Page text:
To win the award she had to create a gourmet dish from a mystery box of ingredients in competition with eight other finalists.
Amber’s scallops and salsa verde with pickled fennel entrée, twice-cooked pork, mashed potatoes and broccoli main, and chocolate panna cotta with strawberry and pineapple compote dessert proved most popular amongst the judges.
In her third year of completing a Certificate III in Commercial Cookery (SIT30816), Amber was awarded the gourmet gong at a recent awards dinner held at 66 on Ernest Restaurant at TAFE Queensland’s South Bank campus.
“Knowing that I beat the best-of-the-best in a high-pressure competition was both exhilarating and nerve-wracking,” said Amber.
“As chefs, we work in demanding situations every service, but the mystery box experience took it to a whole new level and to win up against my classmates is fantastic.”.
As a chef at Italian restaurant Cucina Vivo, at The Star Gold Coast, Amber said she is thrilled that TAFE Queensland has helped her turn her natural curiosity for food into a career.
Born into an Italian family she grew up helping create family meals which developed her passion for food that she now imparts into her cooking.
“I’ve always been fascinated with creating cuisine and having worked in kitchens since Year Ten, I’m constantly honing my craft,” continued Amber.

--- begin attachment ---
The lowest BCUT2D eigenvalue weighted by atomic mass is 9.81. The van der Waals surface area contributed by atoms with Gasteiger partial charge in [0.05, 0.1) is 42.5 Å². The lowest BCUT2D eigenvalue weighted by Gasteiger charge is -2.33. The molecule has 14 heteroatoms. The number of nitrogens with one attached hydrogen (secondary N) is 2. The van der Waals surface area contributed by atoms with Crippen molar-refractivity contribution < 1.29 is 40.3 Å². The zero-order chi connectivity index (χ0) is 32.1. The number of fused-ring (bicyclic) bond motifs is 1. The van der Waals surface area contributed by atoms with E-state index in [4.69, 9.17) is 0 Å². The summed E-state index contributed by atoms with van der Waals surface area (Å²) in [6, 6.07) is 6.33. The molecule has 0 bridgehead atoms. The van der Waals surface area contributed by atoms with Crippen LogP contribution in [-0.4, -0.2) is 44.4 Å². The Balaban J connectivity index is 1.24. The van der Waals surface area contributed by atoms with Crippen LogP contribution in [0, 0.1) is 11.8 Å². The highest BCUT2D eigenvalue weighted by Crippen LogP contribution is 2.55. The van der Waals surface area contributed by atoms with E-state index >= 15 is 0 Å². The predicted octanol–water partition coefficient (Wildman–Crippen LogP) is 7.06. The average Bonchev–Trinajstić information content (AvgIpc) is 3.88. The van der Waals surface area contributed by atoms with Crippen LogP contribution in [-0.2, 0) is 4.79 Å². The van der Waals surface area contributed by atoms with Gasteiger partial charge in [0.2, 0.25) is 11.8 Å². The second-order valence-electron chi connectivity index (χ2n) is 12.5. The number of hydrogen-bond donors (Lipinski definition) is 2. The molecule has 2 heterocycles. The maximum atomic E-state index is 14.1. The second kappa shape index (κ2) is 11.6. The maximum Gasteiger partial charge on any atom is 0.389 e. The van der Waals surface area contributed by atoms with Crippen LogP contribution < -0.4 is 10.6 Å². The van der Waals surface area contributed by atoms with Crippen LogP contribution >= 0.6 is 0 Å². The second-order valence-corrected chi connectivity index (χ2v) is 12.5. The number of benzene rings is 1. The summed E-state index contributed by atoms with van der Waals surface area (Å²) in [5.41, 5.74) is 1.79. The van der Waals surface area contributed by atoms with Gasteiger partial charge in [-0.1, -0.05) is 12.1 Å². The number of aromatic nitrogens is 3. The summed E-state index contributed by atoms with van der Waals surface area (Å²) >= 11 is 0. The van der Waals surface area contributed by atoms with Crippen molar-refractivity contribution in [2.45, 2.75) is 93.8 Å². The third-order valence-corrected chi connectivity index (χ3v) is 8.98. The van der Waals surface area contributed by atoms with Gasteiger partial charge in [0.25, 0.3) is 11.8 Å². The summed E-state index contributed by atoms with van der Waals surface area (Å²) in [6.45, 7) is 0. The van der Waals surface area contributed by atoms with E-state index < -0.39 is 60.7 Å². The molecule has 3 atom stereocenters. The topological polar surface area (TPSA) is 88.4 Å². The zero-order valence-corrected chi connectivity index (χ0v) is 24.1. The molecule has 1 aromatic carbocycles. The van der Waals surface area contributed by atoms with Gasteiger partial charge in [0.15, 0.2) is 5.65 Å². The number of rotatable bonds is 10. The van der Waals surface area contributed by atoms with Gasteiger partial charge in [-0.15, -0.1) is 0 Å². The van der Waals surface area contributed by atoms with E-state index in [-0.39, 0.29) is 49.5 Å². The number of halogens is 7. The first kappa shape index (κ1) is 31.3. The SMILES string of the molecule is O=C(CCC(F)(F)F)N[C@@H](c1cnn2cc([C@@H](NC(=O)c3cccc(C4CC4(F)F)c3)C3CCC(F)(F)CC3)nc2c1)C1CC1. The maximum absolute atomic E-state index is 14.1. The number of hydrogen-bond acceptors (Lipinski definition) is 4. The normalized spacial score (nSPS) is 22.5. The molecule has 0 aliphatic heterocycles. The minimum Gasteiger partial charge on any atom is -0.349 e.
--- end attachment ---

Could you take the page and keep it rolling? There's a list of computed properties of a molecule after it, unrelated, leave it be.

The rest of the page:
“As a chef at The Star, I’m cooking alongside other renowned chefs, and I’m learning different ways of doing things, which keeps me motivated and inspired.”
While studying with TAFE Queensland, Amber took advantage of ‘Free TAFE for under 25s’ funding which saw her train at a lower cost, something that’s enabling her to build her life outside the kitchen.
“I’m saving the money I would have spent on my course for a house deposit and one day I hope to open my own cooking school. I also plan to travel to Europe and experience its diverse culinary offerings,” she said.
TAFE Queensland Director of Faculty of Tourism, Hospitality and Personal Services, Pat Dennis, said that all of the finalists in this year’s Apprentice Chef of the Year awards should be proud of their achievements.
“Out of the hundreds of apprentice chefs we’re currently training, only eight were selected as finalists to compete for this year’s title,” Mr Dennis said.
“They’re all exceptional, and becoming finalists is a credit to their efforts over the years, their teachers and their families – who should all be very proud of what these remarkable young people have achieved.”
Despite attending dozens of cooking awards, Mr Dennis continues to be impressed by the quality of the apprentices coming through the faculty.
“Our apprentice chefs are a diverse bunch of people, but the standard and quality of their work is very high right across the board,” he said.
“We are so proud to be able to provide the industry with such high calibre professionals every year – and with international and state borders opening up, the industry needs our talented graduates more than ever.”
“They will play an essential role in the industry’s recovery, as they leave us with the skills employers need now and in the future, to help businesses all over our state to recover in the years to come,” concluded Mr Dennis.